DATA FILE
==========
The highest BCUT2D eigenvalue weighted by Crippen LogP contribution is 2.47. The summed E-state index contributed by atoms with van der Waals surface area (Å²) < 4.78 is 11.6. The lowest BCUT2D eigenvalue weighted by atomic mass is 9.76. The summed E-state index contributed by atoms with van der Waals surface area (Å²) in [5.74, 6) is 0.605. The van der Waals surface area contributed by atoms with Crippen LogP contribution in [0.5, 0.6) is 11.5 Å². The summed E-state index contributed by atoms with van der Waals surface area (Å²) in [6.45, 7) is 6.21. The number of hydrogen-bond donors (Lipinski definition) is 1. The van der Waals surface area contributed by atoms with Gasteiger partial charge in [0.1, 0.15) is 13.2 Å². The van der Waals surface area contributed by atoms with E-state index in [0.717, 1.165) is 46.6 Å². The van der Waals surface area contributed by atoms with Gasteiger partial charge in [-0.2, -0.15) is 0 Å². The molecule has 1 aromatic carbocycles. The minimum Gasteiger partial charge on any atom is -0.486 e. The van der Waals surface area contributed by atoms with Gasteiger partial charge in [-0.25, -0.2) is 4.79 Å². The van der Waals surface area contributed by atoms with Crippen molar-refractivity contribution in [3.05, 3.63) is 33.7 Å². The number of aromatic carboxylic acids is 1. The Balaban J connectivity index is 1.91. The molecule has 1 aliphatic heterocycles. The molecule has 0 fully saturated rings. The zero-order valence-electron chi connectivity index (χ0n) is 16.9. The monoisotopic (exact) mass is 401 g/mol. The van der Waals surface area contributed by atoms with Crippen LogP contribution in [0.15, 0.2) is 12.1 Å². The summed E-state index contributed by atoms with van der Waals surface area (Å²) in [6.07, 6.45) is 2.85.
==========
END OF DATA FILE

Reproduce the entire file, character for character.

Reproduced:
The highest BCUT2D eigenvalue weighted by Crippen LogP contribution is 2.47. The summed E-state index contributed by atoms with van der Waals surface area (Å²) < 4.78 is 11.6. The lowest BCUT2D eigenvalue weighted by atomic mass is 9.76. The summed E-state index contributed by atoms with van der Waals surface area (Å²) in [5.74, 6) is 0.605. The van der Waals surface area contributed by atoms with Crippen LogP contribution in [0.5, 0.6) is 11.5 Å². The summed E-state index contributed by atoms with van der Waals surface area (Å²) in [6.45, 7) is 6.21. The number of hydrogen-bond donors (Lipinski definition) is 1. The van der Waals surface area contributed by atoms with Gasteiger partial charge in [0.1, 0.15) is 13.2 Å². The van der Waals surface area contributed by atoms with E-state index in [0.717, 1.165) is 46.6 Å². The van der Waals surface area contributed by atoms with Gasteiger partial charge in [-0.2, -0.15) is 0 Å². The molecule has 1 aromatic carbocycles. The minimum Gasteiger partial charge on any atom is -0.486 e. The van der Waals surface area contributed by atoms with Gasteiger partial charge in [-0.25, -0.2) is 4.79 Å². The van der Waals surface area contributed by atoms with Crippen molar-refractivity contribution in [3.05, 3.63) is 33.7 Å². The number of aromatic carboxylic acids is 1. The Balaban J connectivity index is 1.91. The molecule has 1 aliphatic heterocycles. The molecule has 0 fully saturated rings. The zero-order valence-electron chi connectivity index (χ0n) is 16.9. The monoisotopic (exact) mass is 401 g/mol. The van der Waals surface area contributed by atoms with Crippen LogP contribution in [0.15, 0.2) is 12.1 Å². The summed E-state index contributed by atoms with van der Waals surface area (Å²) in [6.07, 6.45) is 2.85.